Virginia's I-66 project moves forward

A project that aims to improve 25 miles of Virginia’s I-66 corridor is progressing as it enters the second stage of an environmental study.

The I-66 project, which aims to provide relief to the ‘traffic-choked’ Interstate 66 corridor, is one step closer to realisation as it enters the second phase of an environmental study, Virginia Governor Terry McAuliffe said in a recent statement.

The Tier 2 Environmental Assessment will evaluate site-specific conditions and potential effects the project would have on air quality, noise, neighborhoods, parks, recreation areas, historic properties, wetlands and streams, according to the statement.

The Tier 1 Environmental Impact Statement was approved by the Federal Highway Administration in November 2013.

“The first phase determined the broad brush stroke of the project, the second phase refines it,” a spokesperson for the Virginia Department of Transportation (VDOT) told Infrastructure Investor. The second phase of the study is expected to take 17 months to complete.

“By the end of 2016, our plan is to complete environmental work, identify funding sources, receive federal approval, and move forward on a plan to turn I-66 into the efficient, multi-modal corridor that Virginia’s economy needs,” McAuliffe said in the statement.

The I-66 project, which involves improvements on a 25-mile segment of the highway, has been under consideration for quite some time.

Last July, Virginia’s Office of Transportation Public-Private Partnerships (OTP3) announced that the candidate project, estimated to cost between $2 billion and $3 billion, would have moved into the procurement stage in 2013-2014.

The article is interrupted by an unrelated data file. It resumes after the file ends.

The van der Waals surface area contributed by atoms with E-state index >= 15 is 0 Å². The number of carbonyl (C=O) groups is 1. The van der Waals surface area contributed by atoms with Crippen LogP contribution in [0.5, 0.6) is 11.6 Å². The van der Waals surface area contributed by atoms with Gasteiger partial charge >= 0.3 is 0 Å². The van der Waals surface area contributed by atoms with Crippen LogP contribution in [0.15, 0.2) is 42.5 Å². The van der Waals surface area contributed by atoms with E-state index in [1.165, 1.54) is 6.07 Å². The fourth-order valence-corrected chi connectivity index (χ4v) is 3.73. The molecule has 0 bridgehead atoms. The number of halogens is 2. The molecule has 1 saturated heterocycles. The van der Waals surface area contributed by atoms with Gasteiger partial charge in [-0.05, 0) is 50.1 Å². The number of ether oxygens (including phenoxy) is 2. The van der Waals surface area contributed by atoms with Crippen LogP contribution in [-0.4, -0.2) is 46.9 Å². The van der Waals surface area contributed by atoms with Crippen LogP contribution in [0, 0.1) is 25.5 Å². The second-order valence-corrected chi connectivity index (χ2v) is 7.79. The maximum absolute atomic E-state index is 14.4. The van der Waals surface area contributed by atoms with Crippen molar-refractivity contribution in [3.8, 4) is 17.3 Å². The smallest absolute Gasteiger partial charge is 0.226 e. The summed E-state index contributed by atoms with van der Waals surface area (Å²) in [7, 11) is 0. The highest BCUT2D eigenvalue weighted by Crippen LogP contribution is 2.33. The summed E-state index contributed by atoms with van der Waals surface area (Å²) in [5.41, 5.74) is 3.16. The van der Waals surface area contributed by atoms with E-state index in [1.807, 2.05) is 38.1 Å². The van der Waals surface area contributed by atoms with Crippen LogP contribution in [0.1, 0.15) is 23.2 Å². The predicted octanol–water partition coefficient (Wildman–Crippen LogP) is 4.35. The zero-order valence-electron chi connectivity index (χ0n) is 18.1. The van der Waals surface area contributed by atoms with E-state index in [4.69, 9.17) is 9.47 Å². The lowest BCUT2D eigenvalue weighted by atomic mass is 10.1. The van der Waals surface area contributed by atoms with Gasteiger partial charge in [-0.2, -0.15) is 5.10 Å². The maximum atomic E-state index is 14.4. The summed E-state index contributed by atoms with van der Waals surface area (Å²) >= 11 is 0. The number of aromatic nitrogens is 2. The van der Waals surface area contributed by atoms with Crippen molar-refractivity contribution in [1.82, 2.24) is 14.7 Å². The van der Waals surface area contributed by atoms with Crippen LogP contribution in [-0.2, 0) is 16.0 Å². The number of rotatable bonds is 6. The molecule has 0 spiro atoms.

I-66 is still a candidate as a public-private partnership, according to the VDOT spokesperson.

Improvements to I-66 will provide three regular lanes in each direction, two express lanes in each direction, a high-frequency bus service, and direct access between the express lanes and new or expanded commuter lots.

“As on the 495 Express Lanes and soon-to-open 95 Express Lanes, tolls would be congestion-based and motorists would have the choice of driving free in the regular lanes or paying a toll to use the express lanes,” according to the statement.

The current requirement for high-occupancy vehicle (HOV) lanes would be raised from two to three, meaning car-pools of three or more people (instead of two) would be allowed to ride in the HOV lanes for free.

The improvements do not preclude the addition of metro, light rail or bus rapid transit in the future, the Governor’s office said.

Marquee-name firms responded to the Request for Information (RFI), OTP3 issued last year, with 19 parties offering recommendations on how to improve the 25-mile corridor connecting Route 15 in Prince William County to I-495 in Fairfax County.